2783. Mortdecai (2015)

6.8 Moronic, but weirdly funny
  • Acting 6.8
  • Directing 6.8
  • Story 6.8
  • User Ratings (0 Votes) 0

Starring: Johnny Depp, Gwyneth Paltrow, Ewan McGregor

Director: David Koepp

Running Time: 107 mins

Mortdecai is an American film about legendary mustachioed art dealer Charlie Mortdecai, and his efforts to recover a stolen painting while caught in the crosshairs of an MI5 investiagion, international enemies and a dysfunctional marriage.

Right, I know this film was panned to oblivion by the critics when it came out, and I know that it’s far from Hollywood’s most original, intelligent comedy of the decade. However, there’s something weirdly charming about just how moronic Mortdecai is, and while it doesn’t particularly thrill when it comes to its ridiculously convoluted story, I found myself chuckling a good few times through this unashamedly idiotic film.

First things first, let’s talk about the performances. Arguably the film’s most ‘memorable’ aspect, Mortdecai features an A-list cast including Johnny Depp, Gwyneth Paltrow, Ewan McGregor, Olivia Munn, Jeff Goldblum and more. And, while there’s no shortage of on-screen talent in that list, all of the leads find themselves in some of the most moronic roles they’ve ever come across.

While Johnny Depp is no stranger to exaggerated performances on the big screen, bringing the slightly more mellow likes of Paltrow and McGregor into the mix seems a little off from the start, almost as if they’re too level-headed to be seen anywhere near this movie.

And yet, there’s a charming quirk of seeing these A-list stars perform in what could easily be described as a movie with a child’s mind, featuring juvenile humour, one-dimensional and ridiculous characterisation, and a preposterously high-stakes caper plot.

All of that makes Mortdecai an understandably poor film, but it’s all delivered with such weird gusto and childish spirit that I found it difficult to dislike. It’s not loud, shrill or particularly annoying, and although it’s far from the most intelligent film you’ll ever see, Mortdecai is so energetic right the way through that it will surely get a grin on your face from time to time.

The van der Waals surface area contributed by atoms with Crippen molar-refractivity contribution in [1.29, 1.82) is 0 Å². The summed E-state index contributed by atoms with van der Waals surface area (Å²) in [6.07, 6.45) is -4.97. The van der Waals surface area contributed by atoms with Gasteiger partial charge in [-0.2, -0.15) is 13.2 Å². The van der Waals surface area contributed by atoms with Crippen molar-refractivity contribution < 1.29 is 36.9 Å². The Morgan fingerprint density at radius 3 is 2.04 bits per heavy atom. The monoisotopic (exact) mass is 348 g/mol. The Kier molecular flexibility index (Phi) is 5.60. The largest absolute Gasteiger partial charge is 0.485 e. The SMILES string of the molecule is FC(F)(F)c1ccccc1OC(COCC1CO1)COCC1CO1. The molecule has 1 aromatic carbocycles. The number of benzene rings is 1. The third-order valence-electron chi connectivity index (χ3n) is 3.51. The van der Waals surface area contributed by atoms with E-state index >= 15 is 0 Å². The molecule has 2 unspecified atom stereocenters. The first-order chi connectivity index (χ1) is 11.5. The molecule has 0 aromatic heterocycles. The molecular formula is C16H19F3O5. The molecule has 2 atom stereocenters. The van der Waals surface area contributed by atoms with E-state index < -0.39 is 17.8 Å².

When it comes to the humour, I’m still not 100% sure whether I was laughing at the jokes themselves, or just how stupid they were, but either way, this film made me laugh quite a lot. Almost fitting into the category of so-bad-it’s-good, Mortdecai is hardly a masterpiece of wit, but it is at least filled to the brim with stupid gags, the likes of which let you turn your brain all the way off and still enjoy to the full.

And finally, the film’s story is equally moronic, with preposterously high stakes and a series of insanely convoluted twists-upon-twists-upon twists that turn the whole affair into a highly strung mess.

Once again, though, that childish energy and fervour is present right the way through, and although those high stakes are nowhere near as funny as the film seems to think at times, they do at least provide an excuse for some of the movie’s most ridiculous comedic set-pieces, with a number of pointless twists being used as nothing more than vehicles to shoehorn the characters into a series of idiotic situations.

The plot does drag on quite a bit in the end – it could all be wrapped up in a few moments such is its simplicity – but given the film’s bright and undying energy throughout, it still doesn’t grate on you quite as much as you may expect.

Overall, Mortdecai isn’t a good film, but it is a very fun one. Lacking any sort of intelligence wherever you look, it’s the definition of moronic comedy, yet it delivers its most stupid assets with immense energy and charm, somehow turning an utter mess of a film into something weirdly enjoyable all the way through, so that’s why I’m giving it a 6.8.


About Author

The Mad Movie Man, AKA Anthony Cullen, writes articles and reviews about movies and the world of cinema. Since January 1st, 2013, he has watched and reviewed a movie every day. This is the blog dedicated to the project: www.madmovieman.com